Amnesty’s first ever South African Secretary General sets out his vision for the direction of the world’s largest human rights organisation as he starts his tenure visiting Johannesburg
The human rights movement needs to be bigger, bolder and more inclusive if it is to tackle the challenges that people face today, said seasoned activist Kumi Naidoo as he officially started his role as Secretary General of Amnesty International.
“Our world is facing complex problems that can only be tackled if we break away from old ideas that human rights are about some forms of injustice that people face, but not others. The patterns of oppression that we’re living through are interconnected,” said Kumi Naidoo.
“You cannot talk about the climate change crisis without recognising that it is also an inequality and race issue; you can’t address sexual discrimination without recognising that it is bound up in the economic exclusion of women; and you can’t ignore the fact that people’s civil and political rights are often suppressed exactly when they are trying to demand basic economic justice.”
Amnesty International has repeatedly warned that we are living through some of the most divisive times in modern history, with prominent leaders offering a nightmarish vision of society blinded by hatred and fear. Only if we come together under the common values that unite us, like human rights, can we overcome this adversity, said Kumi.
“In my first message as Secretary General, I want to make clear that Amnesty International is now opening its arms wider than ever before to build a genuinely global community that stretches into all four corners of the world, especially in the global south.
“I want us to build a human rights movement that is more inclusive. We need to redefine what it means to be a human rights champion in 2018. An activist can come from all walks of life – a trade union, school, faith group, government or indeed business,” said Kumi Naidoo.
“I want young people to know especially that we are open to you and need you to challenge us to do better by you. It is my abiding belief that young people are not the leaders of tomorrow, but the leaders we need here and now. The Ahed Tamimis, the Elin Erssons, the Sibongile Ndashes, and every single person that has not shied away from civil disobedience or being called naïve or idealistic are the bold role models we need today.
“Amnesty International was built on the idea that people, regardless of where they are or who they are, take the injustice that other people face personally. And it has proved time and time again that when strangers come together to fight for people that they have never met across the other side of the world, change is possible.”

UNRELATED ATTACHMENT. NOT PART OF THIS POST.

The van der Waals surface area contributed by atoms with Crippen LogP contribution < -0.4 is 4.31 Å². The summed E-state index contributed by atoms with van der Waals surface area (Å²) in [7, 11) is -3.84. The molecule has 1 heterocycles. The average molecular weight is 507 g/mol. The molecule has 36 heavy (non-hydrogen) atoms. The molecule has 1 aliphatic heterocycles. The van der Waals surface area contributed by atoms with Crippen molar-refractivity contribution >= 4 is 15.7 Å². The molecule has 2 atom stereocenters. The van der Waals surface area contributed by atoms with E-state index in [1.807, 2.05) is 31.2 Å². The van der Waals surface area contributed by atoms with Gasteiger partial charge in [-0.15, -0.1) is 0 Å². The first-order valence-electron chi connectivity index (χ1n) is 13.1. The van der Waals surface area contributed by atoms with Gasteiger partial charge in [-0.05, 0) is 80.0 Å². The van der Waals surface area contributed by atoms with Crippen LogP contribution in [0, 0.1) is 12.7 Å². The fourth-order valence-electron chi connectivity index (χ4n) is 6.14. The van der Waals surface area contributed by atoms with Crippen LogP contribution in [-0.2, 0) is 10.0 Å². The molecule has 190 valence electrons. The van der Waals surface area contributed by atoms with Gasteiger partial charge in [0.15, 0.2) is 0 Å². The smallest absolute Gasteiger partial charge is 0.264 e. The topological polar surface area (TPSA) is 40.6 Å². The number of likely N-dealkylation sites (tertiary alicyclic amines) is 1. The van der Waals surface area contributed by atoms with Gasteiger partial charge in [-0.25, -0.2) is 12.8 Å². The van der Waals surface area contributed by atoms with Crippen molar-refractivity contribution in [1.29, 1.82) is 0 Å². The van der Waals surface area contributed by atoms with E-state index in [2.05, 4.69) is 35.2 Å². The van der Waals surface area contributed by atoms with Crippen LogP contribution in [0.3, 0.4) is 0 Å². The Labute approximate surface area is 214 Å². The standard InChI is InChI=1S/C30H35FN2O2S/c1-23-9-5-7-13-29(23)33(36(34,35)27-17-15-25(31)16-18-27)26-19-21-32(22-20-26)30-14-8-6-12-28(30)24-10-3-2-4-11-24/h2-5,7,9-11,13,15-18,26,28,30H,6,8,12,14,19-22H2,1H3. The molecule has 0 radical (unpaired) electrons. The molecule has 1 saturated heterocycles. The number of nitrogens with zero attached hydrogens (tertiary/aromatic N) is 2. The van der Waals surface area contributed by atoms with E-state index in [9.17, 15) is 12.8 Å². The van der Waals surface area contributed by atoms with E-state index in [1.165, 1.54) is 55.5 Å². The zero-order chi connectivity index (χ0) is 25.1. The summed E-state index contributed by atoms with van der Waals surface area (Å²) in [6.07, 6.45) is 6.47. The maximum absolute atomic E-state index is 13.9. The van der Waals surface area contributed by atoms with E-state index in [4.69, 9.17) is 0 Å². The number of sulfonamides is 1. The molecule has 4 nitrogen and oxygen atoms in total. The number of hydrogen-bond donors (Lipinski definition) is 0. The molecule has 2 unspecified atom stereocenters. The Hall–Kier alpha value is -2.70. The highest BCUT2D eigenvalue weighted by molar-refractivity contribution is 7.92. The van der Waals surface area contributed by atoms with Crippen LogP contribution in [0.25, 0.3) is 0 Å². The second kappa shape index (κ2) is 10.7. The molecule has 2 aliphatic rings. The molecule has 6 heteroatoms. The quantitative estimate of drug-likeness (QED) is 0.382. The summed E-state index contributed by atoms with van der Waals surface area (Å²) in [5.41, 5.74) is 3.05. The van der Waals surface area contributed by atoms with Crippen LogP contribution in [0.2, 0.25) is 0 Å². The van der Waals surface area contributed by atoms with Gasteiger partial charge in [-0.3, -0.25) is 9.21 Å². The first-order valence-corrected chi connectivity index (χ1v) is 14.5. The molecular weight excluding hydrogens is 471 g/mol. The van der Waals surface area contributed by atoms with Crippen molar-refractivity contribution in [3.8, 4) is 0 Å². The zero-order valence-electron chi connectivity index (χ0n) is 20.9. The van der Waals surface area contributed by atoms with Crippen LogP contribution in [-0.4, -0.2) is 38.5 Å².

“Now, more than ever, we need people to come together and stand up to oppressors. I invite people who care about the present and future, for people who care about their children and grandchildren, for people who take injustice personally, to join us. Amnesty International needs your voice, your participation and your presence in our movement to make human rights a reality.”
Paying tribute to Amnesty International’s former chief, Kumi said, “I want to thank Salil Shetty for the contributions he has made to Amnesty International over the past eight years, and for his work on strengthening our presence throughout the world. I hope to build and expand on his legacy to ensure that we become a united global movement.
Kumi Naidoo is a life-long social justice campaigner hailing from South Africa. Born in Durban in 1965, Kumi’s first taste of activism came at age 15 when he organised and took part in an anti-apartheid protest that saw him expelled from his school.
From there he became deeply embedded in activism in his local community and organising mass mobilisations against the apartheid regime. In 1986, at the age of 21, Kumi was charged for violating the state of emergency regulations. He was forced to go underground, before deciding to live in exile in the UK where he stayed until Nelson Mandela was released and liberation movements were unbanned.
As the apartheid regime crumbled, Kumi returned to South Africa in 1990 to work with the African National Congress. There, he took up a cause close to his heart: education, specifically adult literacy campaigns and voter education efforts to empower historically and systematically disenfranchised communities.
Kumi has held multiple leadership roles, but his time as Executive Director of Greenpeace International cemented his reputation as a bold activist who championed civil disobedience, most notably when he was arrested for scaling a Greenlandic oil rig to hand-deliver a petition in protest of drilling in the Arctic in 2011. A year later he occupied a Russian oil rig in the Barents Sea in the Russian Arctic.
Kumi’s most recent role has been as a co-founder and interim chair of the pan-African organization, Africans Rising for justice, peace and dignity. The group, which has forged partnerships across trade unions, religion and civil society, aims to change the fact that while the Africa as a continent has benefitted from economic growth, Africans themselves have not shared in that increasing wealth and power.
It was seeing a letter that Nelson Mandela had written to Amnesty International in 1962, thanking the organisation for sending a representative to observe his trial, that inspired Kumi to apply for the role as the global head of Amnesty.
On the eve of taking up his new role at Amnesty International, Kumi returned to where his story began, by paying a visit to Chatsworth Secondary School in Durban, where he was expelled from in 1980.
Speaking to the children at the morning assembly, Kumi said: “Do not accept your voice does not matter, do not wait until tomorrow to exercise leadership since if you wait, there will be no tomorrow. And remember that service to humanity brings you the greatest happiness.”